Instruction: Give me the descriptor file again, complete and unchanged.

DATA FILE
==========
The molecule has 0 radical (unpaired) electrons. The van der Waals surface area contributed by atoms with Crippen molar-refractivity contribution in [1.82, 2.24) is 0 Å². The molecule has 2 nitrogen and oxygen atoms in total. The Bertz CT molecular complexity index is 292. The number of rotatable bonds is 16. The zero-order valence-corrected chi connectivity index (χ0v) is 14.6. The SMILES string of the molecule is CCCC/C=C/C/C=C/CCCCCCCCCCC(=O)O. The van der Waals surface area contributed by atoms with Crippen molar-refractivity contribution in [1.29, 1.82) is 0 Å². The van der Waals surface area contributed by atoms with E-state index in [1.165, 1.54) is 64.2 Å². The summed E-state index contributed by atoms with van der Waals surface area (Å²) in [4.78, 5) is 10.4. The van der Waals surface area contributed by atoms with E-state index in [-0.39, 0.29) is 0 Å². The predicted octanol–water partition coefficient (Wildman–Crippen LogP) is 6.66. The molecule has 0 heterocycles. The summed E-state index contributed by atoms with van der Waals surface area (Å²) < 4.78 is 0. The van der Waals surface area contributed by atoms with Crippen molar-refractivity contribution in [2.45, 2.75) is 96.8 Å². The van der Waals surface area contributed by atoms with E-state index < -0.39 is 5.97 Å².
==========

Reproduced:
The molecule has 0 radical (unpaired) electrons. The van der Waals surface area contributed by atoms with Crippen molar-refractivity contribution in [1.82, 2.24) is 0 Å². The molecule has 2 nitrogen and oxygen atoms in total. The Bertz CT molecular complexity index is 292. The number of rotatable bonds is 16. The zero-order valence-corrected chi connectivity index (χ0v) is 14.6. The SMILES string of the molecule is CCCC/C=C/C/C=C/CCCCCCCCCCC(=O)O. The van der Waals surface area contributed by atoms with Crippen molar-refractivity contribution in [1.29, 1.82) is 0 Å². The van der Waals surface area contributed by atoms with E-state index in [1.165, 1.54) is 64.2 Å². The summed E-state index contributed by atoms with van der Waals surface area (Å²) in [4.78, 5) is 10.4. The van der Waals surface area contributed by atoms with E-state index in [-0.39, 0.29) is 0 Å². The predicted octanol–water partition coefficient (Wildman–Crippen LogP) is 6.66. The molecule has 0 heterocycles. The summed E-state index contributed by atoms with van der Waals surface area (Å²) < 4.78 is 0. The van der Waals surface area contributed by atoms with Crippen molar-refractivity contribution in [2.45, 2.75) is 96.8 Å². The van der Waals surface area contributed by atoms with E-state index < -0.39 is 5.97 Å².